Tuesday, April 17, 2007

Picture of the day


John Hart, Starship

This is an image of a carbon nanotube structure (or "architechure") grown by chemical vapor deposition on a silicon substrate, by John Hart, a post-doctoral associate at MIT. Architectures are formed by self-organization of carbon nanotubes as they grow upward from a silicon substrate and a catalyst layer. If the catalyst is uniformly distributed, nanotubes grow everywhere on the substrate. How the nanotubes organize is defined by how they "push" and "pull" each other to produce the architectures. If the catalyst is only located in certain areas (patterned), then nanotubes grow only in those areas. In this image, the catalyst is patterned by photolithography, where a light-sensitive polymer is used to specify where the catalyst is placed.

Each structure consists of thousands to millions of parallel nanotubes (the density of nanotubes growing from a substrate is about 20 billion per square centimeter). The star-shaped patterns in "starship" are approximately one millimeter wide.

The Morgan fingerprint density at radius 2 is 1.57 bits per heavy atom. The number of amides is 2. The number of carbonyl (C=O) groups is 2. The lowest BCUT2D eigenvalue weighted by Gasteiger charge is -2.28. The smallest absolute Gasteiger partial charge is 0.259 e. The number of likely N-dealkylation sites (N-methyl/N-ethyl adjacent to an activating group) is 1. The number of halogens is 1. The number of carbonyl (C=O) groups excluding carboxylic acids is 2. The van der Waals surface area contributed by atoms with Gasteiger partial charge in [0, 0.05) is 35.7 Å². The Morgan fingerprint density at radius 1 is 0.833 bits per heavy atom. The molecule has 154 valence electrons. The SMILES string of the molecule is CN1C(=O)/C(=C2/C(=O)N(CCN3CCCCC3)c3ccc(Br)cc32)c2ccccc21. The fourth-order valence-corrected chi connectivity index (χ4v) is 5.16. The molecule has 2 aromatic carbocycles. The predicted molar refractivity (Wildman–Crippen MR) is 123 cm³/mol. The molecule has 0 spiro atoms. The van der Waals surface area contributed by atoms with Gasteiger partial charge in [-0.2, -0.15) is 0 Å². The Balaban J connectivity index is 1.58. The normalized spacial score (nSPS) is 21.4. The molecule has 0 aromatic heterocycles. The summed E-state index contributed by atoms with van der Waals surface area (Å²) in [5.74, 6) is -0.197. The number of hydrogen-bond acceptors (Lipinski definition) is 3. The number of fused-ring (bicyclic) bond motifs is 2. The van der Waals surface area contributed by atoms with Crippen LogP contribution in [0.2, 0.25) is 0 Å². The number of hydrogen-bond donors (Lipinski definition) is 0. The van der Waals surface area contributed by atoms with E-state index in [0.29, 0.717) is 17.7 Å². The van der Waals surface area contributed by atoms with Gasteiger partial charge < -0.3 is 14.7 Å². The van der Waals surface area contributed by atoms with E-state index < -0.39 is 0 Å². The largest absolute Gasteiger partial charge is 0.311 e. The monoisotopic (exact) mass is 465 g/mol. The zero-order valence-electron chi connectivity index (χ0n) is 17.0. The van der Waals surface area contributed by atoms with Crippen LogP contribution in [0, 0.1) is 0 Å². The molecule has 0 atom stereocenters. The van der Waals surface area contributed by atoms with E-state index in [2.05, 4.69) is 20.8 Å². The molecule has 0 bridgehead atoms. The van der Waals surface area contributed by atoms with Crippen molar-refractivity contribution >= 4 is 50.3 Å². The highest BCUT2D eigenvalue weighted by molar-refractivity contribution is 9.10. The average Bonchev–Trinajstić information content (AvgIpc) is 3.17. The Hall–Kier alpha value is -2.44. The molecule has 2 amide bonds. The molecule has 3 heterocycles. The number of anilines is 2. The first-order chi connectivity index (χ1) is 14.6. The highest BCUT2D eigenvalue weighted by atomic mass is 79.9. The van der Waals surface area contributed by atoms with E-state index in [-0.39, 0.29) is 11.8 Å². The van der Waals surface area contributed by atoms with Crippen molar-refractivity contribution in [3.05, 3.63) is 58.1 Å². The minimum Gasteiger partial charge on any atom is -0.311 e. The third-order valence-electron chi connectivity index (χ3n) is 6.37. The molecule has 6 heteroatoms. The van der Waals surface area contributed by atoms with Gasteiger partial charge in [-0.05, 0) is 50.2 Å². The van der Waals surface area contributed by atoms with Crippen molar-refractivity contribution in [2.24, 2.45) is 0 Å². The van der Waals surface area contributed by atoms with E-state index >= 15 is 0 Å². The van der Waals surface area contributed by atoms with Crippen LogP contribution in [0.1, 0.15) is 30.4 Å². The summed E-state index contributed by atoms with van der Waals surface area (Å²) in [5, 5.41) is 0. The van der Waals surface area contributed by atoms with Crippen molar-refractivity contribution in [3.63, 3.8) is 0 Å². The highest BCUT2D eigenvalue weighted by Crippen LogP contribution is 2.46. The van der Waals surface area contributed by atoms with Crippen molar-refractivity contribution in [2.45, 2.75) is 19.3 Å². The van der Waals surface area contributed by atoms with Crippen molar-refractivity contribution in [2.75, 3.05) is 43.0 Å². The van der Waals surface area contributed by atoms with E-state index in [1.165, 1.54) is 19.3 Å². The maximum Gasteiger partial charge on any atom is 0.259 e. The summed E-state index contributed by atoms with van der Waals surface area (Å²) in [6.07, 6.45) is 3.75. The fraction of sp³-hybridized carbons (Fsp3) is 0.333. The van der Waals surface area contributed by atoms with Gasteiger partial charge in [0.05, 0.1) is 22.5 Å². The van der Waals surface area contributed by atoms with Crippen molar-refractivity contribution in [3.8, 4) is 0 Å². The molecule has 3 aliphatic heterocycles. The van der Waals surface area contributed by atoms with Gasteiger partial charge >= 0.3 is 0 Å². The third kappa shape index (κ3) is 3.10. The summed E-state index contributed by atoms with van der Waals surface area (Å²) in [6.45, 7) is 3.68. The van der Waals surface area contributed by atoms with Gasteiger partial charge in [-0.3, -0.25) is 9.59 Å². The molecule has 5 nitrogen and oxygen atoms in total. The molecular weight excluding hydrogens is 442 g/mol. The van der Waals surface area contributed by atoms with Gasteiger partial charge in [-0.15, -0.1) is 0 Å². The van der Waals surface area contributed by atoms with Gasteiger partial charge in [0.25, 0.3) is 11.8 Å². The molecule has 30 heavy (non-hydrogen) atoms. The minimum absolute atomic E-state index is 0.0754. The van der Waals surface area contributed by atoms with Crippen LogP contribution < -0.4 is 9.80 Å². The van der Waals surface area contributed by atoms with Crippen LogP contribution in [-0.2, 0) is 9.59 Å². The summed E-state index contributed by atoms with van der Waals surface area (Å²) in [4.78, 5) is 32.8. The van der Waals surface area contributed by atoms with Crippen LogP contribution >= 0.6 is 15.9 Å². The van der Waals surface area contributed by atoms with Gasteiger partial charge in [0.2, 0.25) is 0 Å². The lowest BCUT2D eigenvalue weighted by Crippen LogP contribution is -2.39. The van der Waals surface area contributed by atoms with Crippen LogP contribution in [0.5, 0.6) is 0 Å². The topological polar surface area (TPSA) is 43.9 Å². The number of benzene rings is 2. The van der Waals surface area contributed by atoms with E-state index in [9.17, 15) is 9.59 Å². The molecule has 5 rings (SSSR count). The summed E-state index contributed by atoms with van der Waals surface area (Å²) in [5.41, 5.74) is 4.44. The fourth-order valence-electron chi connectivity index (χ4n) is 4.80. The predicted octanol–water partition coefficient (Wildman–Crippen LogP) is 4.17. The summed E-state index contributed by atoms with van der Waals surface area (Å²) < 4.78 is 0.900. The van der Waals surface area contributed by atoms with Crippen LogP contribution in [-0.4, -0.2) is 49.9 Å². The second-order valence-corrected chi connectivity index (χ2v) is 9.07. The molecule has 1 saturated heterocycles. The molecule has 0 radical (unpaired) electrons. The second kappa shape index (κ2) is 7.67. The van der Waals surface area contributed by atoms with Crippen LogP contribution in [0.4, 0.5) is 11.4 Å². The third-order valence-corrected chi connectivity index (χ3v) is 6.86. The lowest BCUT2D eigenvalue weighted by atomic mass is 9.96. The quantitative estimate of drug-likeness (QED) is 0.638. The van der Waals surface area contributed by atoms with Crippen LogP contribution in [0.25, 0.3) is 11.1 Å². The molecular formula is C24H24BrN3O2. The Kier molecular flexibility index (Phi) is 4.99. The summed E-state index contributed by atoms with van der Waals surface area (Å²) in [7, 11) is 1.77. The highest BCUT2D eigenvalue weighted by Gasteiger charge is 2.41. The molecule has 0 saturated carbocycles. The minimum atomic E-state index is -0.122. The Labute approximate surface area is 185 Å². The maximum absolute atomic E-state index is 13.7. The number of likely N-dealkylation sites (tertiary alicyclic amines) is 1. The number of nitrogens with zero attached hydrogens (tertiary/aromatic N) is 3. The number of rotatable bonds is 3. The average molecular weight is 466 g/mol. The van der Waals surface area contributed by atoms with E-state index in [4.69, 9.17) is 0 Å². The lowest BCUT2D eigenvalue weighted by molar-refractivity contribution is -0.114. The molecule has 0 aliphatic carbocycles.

The image was taken using a scanning electron microscope.

Many such images, which are displayed at www.nanobliss.com, resemble everyday objects and macroscopic landscapes; however, these structures are formed by self-assembly interactions at much smaller scales.

So far, most of these images have arisen as results of normal experiments, but in some cases John took a bit more time to image the sample in the microscope, or to refine or add color to the image afterwards. John says he's still very much a scientist, but is seeing now how artistic endeavors can enhance the presentation and visualization of science, and how laboratory techniques such as fabrication and self-assembly can be a new art form.

Courtesy of and Copyright © Anastasios John Hart. Permission to reprint required.

To learn more, visit John's website and his research page

Look for the series at the Nanotechnology Now Gallery soon.

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